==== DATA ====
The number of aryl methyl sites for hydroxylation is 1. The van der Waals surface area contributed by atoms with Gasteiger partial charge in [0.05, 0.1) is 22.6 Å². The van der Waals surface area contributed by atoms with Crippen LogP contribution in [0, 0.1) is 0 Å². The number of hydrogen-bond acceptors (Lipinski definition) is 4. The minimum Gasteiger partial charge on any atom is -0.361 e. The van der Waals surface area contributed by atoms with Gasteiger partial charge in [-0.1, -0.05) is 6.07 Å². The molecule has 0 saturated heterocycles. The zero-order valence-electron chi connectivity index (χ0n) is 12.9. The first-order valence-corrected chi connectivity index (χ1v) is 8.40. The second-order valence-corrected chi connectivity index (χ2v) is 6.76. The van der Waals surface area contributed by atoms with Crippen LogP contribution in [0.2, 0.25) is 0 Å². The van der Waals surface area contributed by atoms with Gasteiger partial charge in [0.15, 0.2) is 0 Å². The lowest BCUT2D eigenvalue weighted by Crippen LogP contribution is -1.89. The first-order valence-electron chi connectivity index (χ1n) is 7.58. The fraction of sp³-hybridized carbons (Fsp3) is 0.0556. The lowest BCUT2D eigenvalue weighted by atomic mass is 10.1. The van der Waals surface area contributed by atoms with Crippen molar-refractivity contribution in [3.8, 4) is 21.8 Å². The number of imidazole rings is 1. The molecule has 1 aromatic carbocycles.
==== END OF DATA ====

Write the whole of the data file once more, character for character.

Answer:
The number of aryl methyl sites for hydroxylation is 1. The van der Waals surface area contributed by atoms with Gasteiger partial charge in [0.05, 0.1) is 22.6 Å². The van der Waals surface area contributed by atoms with Crippen LogP contribution in [0, 0.1) is 0 Å². The number of hydrogen-bond acceptors (Lipinski definition) is 4. The minimum Gasteiger partial charge on any atom is -0.361 e. The van der Waals surface area contributed by atoms with Gasteiger partial charge in [-0.1, -0.05) is 6.07 Å². The molecule has 0 saturated heterocycles. The zero-order valence-electron chi connectivity index (χ0n) is 12.9. The first-order valence-corrected chi connectivity index (χ1v) is 8.40. The second-order valence-corrected chi connectivity index (χ2v) is 6.76. The van der Waals surface area contributed by atoms with Crippen LogP contribution in [0.2, 0.25) is 0 Å². The van der Waals surface area contributed by atoms with Gasteiger partial charge in [0.15, 0.2) is 0 Å². The lowest BCUT2D eigenvalue weighted by Crippen LogP contribution is -1.89. The first-order valence-electron chi connectivity index (χ1n) is 7.58. The fraction of sp³-hybridized carbons (Fsp3) is 0.0556. The lowest BCUT2D eigenvalue weighted by atomic mass is 10.1. The van der Waals surface area contributed by atoms with Crippen molar-refractivity contribution in [3.8, 4) is 21.8 Å². The number of imidazole rings is 1. The molecule has 1 aromatic carbocycles.